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Crack Comics Vol 1 23

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"Black Condor: "The Unsung Hero"": March 15th, 1942: Senator Tom Wright looks out his office window and spots a guy about to leap off the Washington Monument. A split second -- and he is transformed to the Black Condor! He catches the jumper, who has been driven mad by amnesia; he can't


Quote1 Now Butch -- There's a few things I want to know -- The first is -- -- How'd that trap get in my pocket ?? Quote2
-- The Clock



Appearing in Black Condor: "The Unsung Hero"

Featured Characters:

Villains:

Other Characters:

  • Jed Hawks (Dies)

Locations:

Items:

  • Condor's Black Ray Pistol

Vehicles:

  • stolen Martin B-26 Marauder (Destroyed)
  • two German aircraft carriers (both destroyed)
    • many carrier-based Dornier Do 17 medium bombers
    • many carrier-based Heinkel He 177 dive bombers
    • squadron of carrier-based flame-thrower equipped fighter planes
  • at least 4 Japanese submarines (at least one destroyed)

Synopsis for Black Condor: "The Unsung Hero"

March 15th, 1942: Senator Tom Wright looks out his office window and spots a guy about to leap off the Washington Monument. A split second -- and he is transformed to the Black Condor! He catches the jumper, who has been driven mad by amnesia; he can't remember who he is, and he's just sick of living like that. As they land, a car full of spies drives by and takes at shot at the guy, and misses, but escapes before Condor can get his Black Ray unholstered.

Black Condor takes the mystery man to the Senate Office Building and arranges for him to meet his good friend, Senator Wright, who has some questions. The jumper starts to remember stuff: he's Jed Hawks, a guilt-ridden former fifth columnist, with horrible news! The Japanese are planning to attack Pearl Harbor! After learning the current date, Hawks has more news: a joint German-Japanese attack on the Panama Canal is scheduled for this very day! The guy then runs out of the office, and Wright makes no move to stop him, changing instead to his superhero alter ego and flying directly to Panama. Jed Hawks, in the next five minutes, gets to the USAAF airfield near Washington, D.C., and steals a 2-engine bomber which is halfway loaded with bombs. He also flies to Panama.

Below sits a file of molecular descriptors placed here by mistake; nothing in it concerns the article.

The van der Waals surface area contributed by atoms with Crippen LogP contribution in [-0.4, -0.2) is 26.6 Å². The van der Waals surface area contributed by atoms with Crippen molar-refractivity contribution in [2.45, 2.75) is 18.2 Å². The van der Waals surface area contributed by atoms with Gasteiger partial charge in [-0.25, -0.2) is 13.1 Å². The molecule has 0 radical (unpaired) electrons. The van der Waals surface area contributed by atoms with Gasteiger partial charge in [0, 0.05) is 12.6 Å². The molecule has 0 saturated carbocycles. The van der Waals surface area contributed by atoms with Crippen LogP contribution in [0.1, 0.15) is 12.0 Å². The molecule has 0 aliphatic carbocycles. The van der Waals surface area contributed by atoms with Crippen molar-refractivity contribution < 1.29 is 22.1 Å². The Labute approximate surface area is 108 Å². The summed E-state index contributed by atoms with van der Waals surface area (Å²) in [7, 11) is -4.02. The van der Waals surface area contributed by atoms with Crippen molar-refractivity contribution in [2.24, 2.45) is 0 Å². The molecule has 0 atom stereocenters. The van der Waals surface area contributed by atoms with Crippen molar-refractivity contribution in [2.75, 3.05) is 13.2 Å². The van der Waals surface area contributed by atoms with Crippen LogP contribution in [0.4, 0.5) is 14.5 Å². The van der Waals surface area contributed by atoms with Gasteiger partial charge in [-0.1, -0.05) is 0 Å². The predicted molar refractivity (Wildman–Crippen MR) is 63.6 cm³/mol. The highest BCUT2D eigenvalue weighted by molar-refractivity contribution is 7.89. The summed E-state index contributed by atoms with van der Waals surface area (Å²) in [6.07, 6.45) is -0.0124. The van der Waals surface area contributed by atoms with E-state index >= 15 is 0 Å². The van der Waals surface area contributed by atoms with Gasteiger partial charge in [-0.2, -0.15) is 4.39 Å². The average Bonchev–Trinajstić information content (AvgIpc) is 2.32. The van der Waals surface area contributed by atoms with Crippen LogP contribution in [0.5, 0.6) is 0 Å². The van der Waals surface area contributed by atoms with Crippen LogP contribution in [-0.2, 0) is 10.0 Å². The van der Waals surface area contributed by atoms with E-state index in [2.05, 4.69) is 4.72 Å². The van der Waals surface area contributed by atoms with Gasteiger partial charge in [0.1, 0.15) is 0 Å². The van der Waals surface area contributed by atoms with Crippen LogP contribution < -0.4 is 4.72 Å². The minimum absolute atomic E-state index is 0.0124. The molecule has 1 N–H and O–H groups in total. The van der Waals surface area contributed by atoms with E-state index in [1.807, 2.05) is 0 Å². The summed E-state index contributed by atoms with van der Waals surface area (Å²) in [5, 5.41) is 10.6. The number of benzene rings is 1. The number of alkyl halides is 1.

A German fleet arrives off the eastern coast of Panama and two carriers launch a fleet of 2-engine bombers, followed by a swarm of 2-engine dive bombers. Much damage is inflicted on U.S. military installations. A pack of Japanese submarines arrives off the western coast, and stands by. The Black Condor arrives, attacks one bomber, takes it over, and uses its bombs to destroy one aircraft carrier. Specially-equipped German fighter planes shoot down his bomber, but the Condor rides it down to the surface then swims toward the remaining carrier. Before he can reach it, German planes swoop down to attack him, but then Jed Hawks arrives in his stolen U.S. bomber, and attacks them. He's massively outnumbered and can't win, but he dives his plane, and its partial load of bombs, into a deadly crash on the carrier's flight deck, destroying that ship, at the cost of his own life.

Black Condor gets airborne again, attacks another German bomber, raids it, takes it over, forces the crew to trick the other Luftwaffe planes to follow this bomber, and uses it to drop bombs onto the Japanese subs stationed off Panama's Pacific coast. Some of the submarines escape, but at least one does not. Low on fuel, the German bombers are then compelled to land at Randolph Field and surrender.

Appearing in Spitfire: "At Eagle Squadron's Field"

Featured Characters:

Supporting Characters:

  • Eagle Squadron C.O.
  • Chuck

Villains:

Locations:

Vehicles:

Synopsis for Spitfire: "At Eagle Squadron's Field"

Tex Adams, who is not officially attached to the Eagle Squadron, and who is an experienced B-25 pilot, is dispatched from England to Gibralter in US-built 2-engine bomber, along with his mechanic Chuck and a sergeant gunner. They take off the following dawn, and some time later, the gunner turns out to be both a woman and a spy. She gunpoint-hijacks the plane, changing course for France. She claims to be able to fly the bomber, so she can still make her plan work even if she has to kill them both.

Over the coast of France they encounter a German 3-motor seaplane, which attacks them, crippling one engine, before Spitfire is able to slip into a cloud bank and escape. It's no use however, the dead engine inexorably drags the big bomber down towards the ocean's surface. The tension builds until the girl's pistol wavers; in that same second Chuck is out of his seat and knocking her out. Tex slams open the throttle on the supposedly disabled engine; he had been bluffing this whole time. They resume their course for Gibraltar, now with a prisoner.